During the 18th and for most of the 19th century, children were thought of as miniature adults and dressed accordingly. It was not uncommon for little ones to receive jewelry as gifts and coral beads were particularly popular because coral was thought to protect children from evil forces.
It's a rare treat indeed to find a child's miniature coral bead necklace surviving from this period! Circa 1800 the necklace is composed of little barrel shaped Mediterranean coral beads strung with silk cord and finished off with an ornate tongue and groove box clasp. The round clasp is pinchbeck (an antique gold substitute) and it is pierced and painted with lines and dots in black enamel.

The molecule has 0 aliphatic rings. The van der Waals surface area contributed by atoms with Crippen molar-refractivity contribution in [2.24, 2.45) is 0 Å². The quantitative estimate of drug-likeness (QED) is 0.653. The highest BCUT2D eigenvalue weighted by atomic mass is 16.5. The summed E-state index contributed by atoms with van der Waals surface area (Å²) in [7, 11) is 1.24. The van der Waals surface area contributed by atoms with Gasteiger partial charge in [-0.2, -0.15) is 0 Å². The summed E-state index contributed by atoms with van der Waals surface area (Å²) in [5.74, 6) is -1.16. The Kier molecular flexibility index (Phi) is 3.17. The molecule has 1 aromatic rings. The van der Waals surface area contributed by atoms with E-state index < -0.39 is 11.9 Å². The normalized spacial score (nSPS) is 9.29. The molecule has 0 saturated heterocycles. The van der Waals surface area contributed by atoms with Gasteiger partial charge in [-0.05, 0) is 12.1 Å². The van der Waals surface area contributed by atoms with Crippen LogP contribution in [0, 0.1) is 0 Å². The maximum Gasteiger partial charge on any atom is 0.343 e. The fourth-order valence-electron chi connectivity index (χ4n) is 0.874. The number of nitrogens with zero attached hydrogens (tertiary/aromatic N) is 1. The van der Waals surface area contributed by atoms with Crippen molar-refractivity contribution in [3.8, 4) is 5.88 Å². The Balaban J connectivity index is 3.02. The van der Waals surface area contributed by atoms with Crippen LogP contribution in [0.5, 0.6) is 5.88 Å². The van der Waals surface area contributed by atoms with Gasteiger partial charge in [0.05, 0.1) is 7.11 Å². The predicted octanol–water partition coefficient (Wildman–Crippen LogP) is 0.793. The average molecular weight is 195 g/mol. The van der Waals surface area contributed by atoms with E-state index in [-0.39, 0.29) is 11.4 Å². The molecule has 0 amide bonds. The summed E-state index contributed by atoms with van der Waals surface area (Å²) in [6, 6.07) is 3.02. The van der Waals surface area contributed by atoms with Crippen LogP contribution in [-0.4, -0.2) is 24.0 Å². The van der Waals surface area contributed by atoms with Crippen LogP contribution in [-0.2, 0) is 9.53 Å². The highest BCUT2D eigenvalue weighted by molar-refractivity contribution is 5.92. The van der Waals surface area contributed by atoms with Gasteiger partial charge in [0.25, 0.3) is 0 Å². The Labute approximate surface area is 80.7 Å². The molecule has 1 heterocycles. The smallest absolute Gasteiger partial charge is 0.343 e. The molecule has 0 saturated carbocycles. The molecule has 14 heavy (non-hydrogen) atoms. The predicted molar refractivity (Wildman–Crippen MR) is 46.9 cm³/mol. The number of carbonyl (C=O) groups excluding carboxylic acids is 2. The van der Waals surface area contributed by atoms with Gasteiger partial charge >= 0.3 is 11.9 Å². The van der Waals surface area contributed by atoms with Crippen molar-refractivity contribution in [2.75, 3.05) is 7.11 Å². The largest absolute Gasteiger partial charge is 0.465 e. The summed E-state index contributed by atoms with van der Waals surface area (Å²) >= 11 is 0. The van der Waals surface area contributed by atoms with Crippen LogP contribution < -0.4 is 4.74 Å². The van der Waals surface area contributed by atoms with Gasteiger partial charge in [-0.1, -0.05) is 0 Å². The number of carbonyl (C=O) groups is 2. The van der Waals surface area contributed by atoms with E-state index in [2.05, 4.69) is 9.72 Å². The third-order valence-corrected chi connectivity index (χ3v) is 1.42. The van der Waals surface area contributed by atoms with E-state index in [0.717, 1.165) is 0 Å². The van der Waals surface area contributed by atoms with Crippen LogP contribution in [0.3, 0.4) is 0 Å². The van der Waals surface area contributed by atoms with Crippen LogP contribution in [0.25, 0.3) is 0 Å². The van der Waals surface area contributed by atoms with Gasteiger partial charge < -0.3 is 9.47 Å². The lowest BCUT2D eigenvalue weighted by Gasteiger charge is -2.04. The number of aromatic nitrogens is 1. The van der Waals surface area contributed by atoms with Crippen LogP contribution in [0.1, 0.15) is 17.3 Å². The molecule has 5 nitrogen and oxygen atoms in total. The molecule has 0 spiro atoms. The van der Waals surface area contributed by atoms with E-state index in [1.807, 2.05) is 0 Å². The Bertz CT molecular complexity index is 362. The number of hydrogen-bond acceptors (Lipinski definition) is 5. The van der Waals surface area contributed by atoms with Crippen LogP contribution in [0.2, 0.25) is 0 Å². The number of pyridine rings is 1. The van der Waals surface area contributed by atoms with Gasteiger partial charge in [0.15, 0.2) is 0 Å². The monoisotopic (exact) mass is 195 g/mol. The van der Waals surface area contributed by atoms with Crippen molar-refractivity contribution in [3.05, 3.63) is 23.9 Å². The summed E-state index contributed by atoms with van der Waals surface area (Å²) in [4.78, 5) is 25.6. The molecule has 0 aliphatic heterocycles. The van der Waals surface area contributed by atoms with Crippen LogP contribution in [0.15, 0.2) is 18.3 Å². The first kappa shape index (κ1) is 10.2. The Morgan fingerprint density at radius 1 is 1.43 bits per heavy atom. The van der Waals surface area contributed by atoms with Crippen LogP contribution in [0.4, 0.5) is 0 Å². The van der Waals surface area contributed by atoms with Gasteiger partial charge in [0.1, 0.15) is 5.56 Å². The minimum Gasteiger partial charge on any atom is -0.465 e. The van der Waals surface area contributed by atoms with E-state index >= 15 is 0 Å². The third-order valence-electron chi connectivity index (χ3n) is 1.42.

The necklace only measures 11-1/2" from end to end and as you would expect it is in fairly aged condition with staining to the cording and some pitting to the pinchbeck alloy on the clasp. The 4-5mm beads are all in tact and the clasp fastens securely.
What an interesting necklace and we can't help but wonder about the life it may have lived! This little girl in our photo wearing a coral necklace was painted by John Hoppner in 1796, she was one of the Sackville children and the daughter of the Duke of Dorset.